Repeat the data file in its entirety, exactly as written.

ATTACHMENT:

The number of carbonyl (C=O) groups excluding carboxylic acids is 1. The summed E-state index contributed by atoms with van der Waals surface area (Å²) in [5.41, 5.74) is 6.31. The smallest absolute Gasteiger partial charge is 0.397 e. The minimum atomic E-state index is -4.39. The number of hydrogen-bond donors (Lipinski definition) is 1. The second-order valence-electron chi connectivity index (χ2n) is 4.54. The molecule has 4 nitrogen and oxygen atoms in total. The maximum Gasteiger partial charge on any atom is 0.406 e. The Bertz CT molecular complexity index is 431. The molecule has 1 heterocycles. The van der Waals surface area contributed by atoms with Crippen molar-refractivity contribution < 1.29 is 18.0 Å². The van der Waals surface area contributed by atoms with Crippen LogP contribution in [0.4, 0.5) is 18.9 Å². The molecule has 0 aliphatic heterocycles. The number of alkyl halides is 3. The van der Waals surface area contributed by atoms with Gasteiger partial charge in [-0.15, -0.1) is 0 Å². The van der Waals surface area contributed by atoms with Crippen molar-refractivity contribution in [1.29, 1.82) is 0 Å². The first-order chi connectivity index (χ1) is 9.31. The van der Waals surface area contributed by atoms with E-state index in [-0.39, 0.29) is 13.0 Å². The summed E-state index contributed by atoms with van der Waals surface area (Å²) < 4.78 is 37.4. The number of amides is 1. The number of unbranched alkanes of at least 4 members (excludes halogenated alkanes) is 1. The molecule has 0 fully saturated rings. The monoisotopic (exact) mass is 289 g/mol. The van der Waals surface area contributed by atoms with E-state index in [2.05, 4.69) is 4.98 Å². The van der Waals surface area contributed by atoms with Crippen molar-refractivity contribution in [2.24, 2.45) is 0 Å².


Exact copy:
The number of carbonyl (C=O) groups excluding carboxylic acids is 1. The summed E-state index contributed by atoms with van der Waals surface area (Å²) in [5.41, 5.74) is 6.31. The smallest absolute Gasteiger partial charge is 0.397 e. The minimum atomic E-state index is -4.39. The number of hydrogen-bond donors (Lipinski definition) is 1. The second-order valence-electron chi connectivity index (χ2n) is 4.54. The molecule has 4 nitrogen and oxygen atoms in total. The maximum Gasteiger partial charge on any atom is 0.406 e. The Bertz CT molecular complexity index is 431. The molecule has 1 heterocycles. The van der Waals surface area contributed by atoms with Crippen molar-refractivity contribution < 1.29 is 18.0 Å². The van der Waals surface area contributed by atoms with Crippen LogP contribution in [0.4, 0.5) is 18.9 Å². The molecule has 0 aliphatic heterocycles. The number of alkyl halides is 3. The van der Waals surface area contributed by atoms with Gasteiger partial charge in [-0.15, -0.1) is 0 Å². The van der Waals surface area contributed by atoms with Crippen molar-refractivity contribution in [1.29, 1.82) is 0 Å². The first-order chi connectivity index (χ1) is 9.31. The van der Waals surface area contributed by atoms with E-state index in [-0.39, 0.29) is 13.0 Å². The summed E-state index contributed by atoms with van der Waals surface area (Å²) < 4.78 is 37.4. The number of amides is 1. The number of unbranched alkanes of at least 4 members (excludes halogenated alkanes) is 1. The molecule has 0 fully saturated rings. The monoisotopic (exact) mass is 289 g/mol. The van der Waals surface area contributed by atoms with E-state index in [2.05, 4.69) is 4.98 Å². The van der Waals surface area contributed by atoms with Crippen molar-refractivity contribution in [2.24, 2.45) is 0 Å².